Mysterious disease affecting children may be caused by infection, according to scientists from University of the Philippines – National Institute of Molecular Biology and Biotechnology (UP-NIMBB).

Kawasaki disease is a disease that causes inflammation of medium-sized blood vessels around the body. Mostly affecting children below five years old, it is the most common cause of acquired heart disease in children such as abnormalities in the coronary artery. If left untreated, the disease may result to death.

First reported in Japan in January 1961, more than half a century later, scientists from all over the world are still baffled with what was causing of the disease. Some studies point out that the disease may be caused by an infection of a still unknown causative agent. Other studies hypothesize that the disease may be hereditary as it is commonly seen on Asian descents.

Results of the study on Kawasaki disease on Filipino children supported claims of that the disease may be triggered by an infectious agent.

UP-NIMBB researchers found that the T cells of participating patients were activated by a superantigen. T cells are a type of white blood cells that helps the body’s immune system. During an infection, the T cells are activated as response to the release of antigens of the invading germs such as viruses, bacteria and other infectious agents. While ordinary antigen can trigger only about .001-.0001% of the body’s T-cells, a superantigen can activate as much as 25% of the immune system’s T cells.

During the study, the UP-NIMBB researchers performed tests on the patients’ T cells. Results of study showed that all Kawasaki disease patients were found to have dramatic elevation of T cells, suggesting involvement of a superantigen. Researchers discussed that the result of study supported claims of other studies that the disease might be triggered by an infection.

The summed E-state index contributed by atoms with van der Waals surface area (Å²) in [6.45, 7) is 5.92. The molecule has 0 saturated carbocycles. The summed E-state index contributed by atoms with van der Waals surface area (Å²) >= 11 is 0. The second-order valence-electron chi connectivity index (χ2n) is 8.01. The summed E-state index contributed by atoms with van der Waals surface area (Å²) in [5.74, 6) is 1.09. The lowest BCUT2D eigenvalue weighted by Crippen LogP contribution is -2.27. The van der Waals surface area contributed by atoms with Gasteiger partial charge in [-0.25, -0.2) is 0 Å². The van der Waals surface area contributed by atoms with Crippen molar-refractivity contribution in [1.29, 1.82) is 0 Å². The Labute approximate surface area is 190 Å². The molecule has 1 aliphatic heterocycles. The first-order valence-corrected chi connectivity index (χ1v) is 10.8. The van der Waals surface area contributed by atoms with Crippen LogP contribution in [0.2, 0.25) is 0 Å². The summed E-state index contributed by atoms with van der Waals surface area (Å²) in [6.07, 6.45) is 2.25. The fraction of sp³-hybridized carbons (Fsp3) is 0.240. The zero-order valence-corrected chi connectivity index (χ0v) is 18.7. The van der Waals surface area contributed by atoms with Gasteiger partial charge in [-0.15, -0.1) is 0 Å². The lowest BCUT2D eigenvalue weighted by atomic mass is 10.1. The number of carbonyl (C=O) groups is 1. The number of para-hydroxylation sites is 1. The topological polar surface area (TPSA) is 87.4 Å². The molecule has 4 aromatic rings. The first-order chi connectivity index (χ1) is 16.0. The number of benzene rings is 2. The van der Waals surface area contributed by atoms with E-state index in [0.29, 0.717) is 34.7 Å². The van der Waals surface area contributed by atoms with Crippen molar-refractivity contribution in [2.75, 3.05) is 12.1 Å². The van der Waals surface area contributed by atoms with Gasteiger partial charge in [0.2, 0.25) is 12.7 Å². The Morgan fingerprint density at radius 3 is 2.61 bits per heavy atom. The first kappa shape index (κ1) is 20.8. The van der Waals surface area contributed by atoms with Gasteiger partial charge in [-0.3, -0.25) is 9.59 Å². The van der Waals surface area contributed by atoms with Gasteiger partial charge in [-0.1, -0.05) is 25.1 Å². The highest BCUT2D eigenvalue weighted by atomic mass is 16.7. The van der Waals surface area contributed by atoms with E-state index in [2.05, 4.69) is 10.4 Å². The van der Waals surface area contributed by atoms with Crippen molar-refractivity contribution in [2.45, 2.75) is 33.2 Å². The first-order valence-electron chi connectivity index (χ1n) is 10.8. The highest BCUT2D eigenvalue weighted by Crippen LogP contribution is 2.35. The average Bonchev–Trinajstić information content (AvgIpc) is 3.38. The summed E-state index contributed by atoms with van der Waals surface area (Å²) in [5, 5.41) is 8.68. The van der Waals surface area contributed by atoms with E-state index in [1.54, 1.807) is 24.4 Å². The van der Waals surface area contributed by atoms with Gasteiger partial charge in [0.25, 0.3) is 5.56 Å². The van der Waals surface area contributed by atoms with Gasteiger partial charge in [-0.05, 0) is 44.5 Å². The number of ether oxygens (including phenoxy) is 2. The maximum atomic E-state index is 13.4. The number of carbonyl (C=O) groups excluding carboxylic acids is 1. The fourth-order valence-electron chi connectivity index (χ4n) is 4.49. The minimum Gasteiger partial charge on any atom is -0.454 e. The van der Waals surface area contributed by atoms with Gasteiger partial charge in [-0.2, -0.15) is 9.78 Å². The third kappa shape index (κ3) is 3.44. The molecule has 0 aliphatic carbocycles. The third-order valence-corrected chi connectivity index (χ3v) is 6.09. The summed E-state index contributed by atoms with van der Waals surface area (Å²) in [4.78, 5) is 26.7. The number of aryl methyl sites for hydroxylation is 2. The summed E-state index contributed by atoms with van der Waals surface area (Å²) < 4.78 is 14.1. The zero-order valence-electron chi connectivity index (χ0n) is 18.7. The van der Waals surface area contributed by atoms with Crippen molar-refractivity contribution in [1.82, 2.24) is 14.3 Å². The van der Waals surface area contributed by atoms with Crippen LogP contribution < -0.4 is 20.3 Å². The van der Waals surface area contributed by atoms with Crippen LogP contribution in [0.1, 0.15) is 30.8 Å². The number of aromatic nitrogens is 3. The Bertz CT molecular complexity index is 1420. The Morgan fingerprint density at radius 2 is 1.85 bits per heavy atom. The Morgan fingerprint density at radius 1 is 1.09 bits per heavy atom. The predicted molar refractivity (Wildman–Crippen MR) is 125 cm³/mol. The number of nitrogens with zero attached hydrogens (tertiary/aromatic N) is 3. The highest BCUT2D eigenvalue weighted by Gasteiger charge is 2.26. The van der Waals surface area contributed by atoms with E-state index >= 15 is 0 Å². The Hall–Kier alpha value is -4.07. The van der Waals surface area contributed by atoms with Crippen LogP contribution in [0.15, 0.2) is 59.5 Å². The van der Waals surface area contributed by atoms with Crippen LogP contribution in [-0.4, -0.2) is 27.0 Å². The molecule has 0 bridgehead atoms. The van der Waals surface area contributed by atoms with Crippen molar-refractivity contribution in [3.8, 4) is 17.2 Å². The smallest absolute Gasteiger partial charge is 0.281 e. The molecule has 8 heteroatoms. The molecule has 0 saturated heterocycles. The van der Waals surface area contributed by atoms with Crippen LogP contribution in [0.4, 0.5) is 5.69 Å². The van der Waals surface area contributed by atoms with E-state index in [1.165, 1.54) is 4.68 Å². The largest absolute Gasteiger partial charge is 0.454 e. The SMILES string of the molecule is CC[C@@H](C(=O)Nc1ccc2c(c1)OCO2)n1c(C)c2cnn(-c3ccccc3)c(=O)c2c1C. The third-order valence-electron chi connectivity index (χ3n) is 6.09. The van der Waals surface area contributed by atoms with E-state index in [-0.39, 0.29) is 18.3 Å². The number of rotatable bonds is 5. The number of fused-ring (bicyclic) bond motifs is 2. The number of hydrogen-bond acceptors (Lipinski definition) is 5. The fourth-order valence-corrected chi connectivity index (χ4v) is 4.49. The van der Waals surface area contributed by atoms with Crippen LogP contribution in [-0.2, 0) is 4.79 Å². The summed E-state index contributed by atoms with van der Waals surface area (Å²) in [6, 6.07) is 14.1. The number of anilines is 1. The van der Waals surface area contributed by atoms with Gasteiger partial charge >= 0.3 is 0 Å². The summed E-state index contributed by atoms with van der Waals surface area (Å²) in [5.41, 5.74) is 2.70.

Even though it was not able to pinpoint the infectious agent that causes the illness, researchers believe that the study has been significant as it the first ever to be conducted on Filipino Kawasaki disease patients. They insisted that because most studies were done to Japanese and Korean patients, studies on the disease as it relates to the Filipinos are unheard of. The UP-NIMBB researchers believe their research laid down the foundation for future studies on Kawasaki disease in the Philippines.

Reference:

Natividad, M., Torres-Villanueva, C., & Saloma, C. (2013). Superantigen involvement and susceptibility factors in kawasaki disease: profiles of tcr vβ2 t cells and hla-drb1, tnf-α and itpkc genes among filipino patients. International Journal of Molecular Epidemiology and Genetics, 4(1), 70–76.

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3 responses »

  1. Agnes says:

    Hi. My daughter was diagnosed with atypical kawasaki disease on the day of her 1st birthday. she had fever for a total of four days, had conjunctivitis (redness of the white part of the eyes,), and her blood tests showed high levels (way way above the normal ranges)of ESR and CR-P, both of which, though not indicative of KD, are indicative of inflammations, she had skin peeling around her fingernails and toenails, and red lips. She had a 2D echo done and the results showed small pericardial effusion (water in her heart) and trivial tricuspid regurgitation (some of the blood sort of backflows, instead of flowing through one direction only). Her pediatrician DID NOT recommend IV+IG and aspirin, because both are highly invasive and aspirin is linked to Reye’s Syndrome. Instead, our daughter was treated with natural supplements, one for the heart, one for the arteries and another to boost immunity. Her repeat 2D echo after two weeks from the onset of fever showed absolutely normal results, the pericardial effusion resolved, and the doppler study didn’t show the regurgitation anymore. those few weeks were the most trying weeks in our family’s life, but thankfully, everything is okay now. If anyone needs information on my daughter’s pediatrician, please feel free to message me at agnes_mm@yahoo.com. Hope this helps. 🙂

  2. Ednalyn ermita says:

    Hi my daughter cassey ermita a 3yr old. She was diagnosed a typical KD but does not have fever.. She never under go 2d echo because lack of financial. Im from philippines, Only the bump on the tongue strawberry tongue and slightly red lips.. Just seeking to help us i need badly foundation for my daugther had a typical KD i have no money to unger go 2D echo im from philippines please help me to have money to pay the IVIG begging please help us

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